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Targeting the Hippo Pathway to control tumour growth

In order to grow, cancers must overcome a series of mechanisms that control the normal functioning of our cells. One such mechanism is known as the “Hippo” pathway.

“The main job of this pathway is to control tissue size,” explains Dr. Jeff Wrana, a senior investigator at Toronto’s Lunenfeld-Tanenbaum Research Institute (LTRI) at Sinai Health. “When this pathway is working, tissue grows normally, but when there’s something wrong with it, tissue can grow uncontrollably, which is what happens in most cancers.”

Over the last four years, Dr. Wrana and his research team have received TFRI funding to study this pathway. It has allowed them to identify a number of key features that characterize it, including a potential vulnerability that, if exploited, could restore its normal functioning, stopping tumour growth.

“We have come to learn a great deal about this pathway. We now understand the inner workings of the Hippo system and are in a position to begin to identify and optimize therapeutics to shut it off,” says Dr. Wrana.

New objectives

As part of their new Terry Fox New Frontiers Program Project Grant (PPG), the team will receive $5.45M over the next six years to expand their Hippo Pathway studies, with the goal of moving their discoveries closer to the clinic.

In this iteration of the project, the team will move their energies away from colorectal cancer and focus on head and neck squamous cell cancer and triple-negative breast cancer. The team will also expand to include a drug development program that will seek to create treatments that target the pathway.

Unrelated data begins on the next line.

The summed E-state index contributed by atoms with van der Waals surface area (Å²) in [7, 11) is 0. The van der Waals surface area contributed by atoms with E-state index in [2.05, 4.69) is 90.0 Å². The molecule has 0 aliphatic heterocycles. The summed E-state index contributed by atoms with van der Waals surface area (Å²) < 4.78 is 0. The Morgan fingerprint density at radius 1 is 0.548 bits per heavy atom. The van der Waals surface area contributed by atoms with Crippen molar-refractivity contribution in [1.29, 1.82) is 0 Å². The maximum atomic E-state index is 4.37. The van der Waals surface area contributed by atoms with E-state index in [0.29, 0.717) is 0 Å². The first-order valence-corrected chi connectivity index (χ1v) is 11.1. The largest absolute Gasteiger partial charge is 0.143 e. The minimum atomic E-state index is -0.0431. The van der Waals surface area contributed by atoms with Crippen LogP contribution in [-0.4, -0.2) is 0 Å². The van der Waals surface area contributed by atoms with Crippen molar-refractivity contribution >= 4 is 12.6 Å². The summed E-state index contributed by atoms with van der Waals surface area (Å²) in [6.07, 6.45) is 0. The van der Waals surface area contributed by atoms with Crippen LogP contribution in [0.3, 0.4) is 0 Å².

“Our previous PPG provided key resources that allowed us to make exciting new findings that have the potential to really make a difference in the lives of patients,” says Dr. Wrana. “We’re very excited to continue to move ahead with these discoveries, and to integrate even more labs into our program, so we can maximize the impact of our work.”

“In this sense, the PPG provides a unique opportunity for us to do this because of the emphasis on integration of team members towards common objectives, which creates a real synergism that leads to transformative science.”

Building on past successes

This will be the second award to Dr. Wrana’s PPG team. Initial funding was provided for:

Under their first award, the team published a number of high-impact papers, including: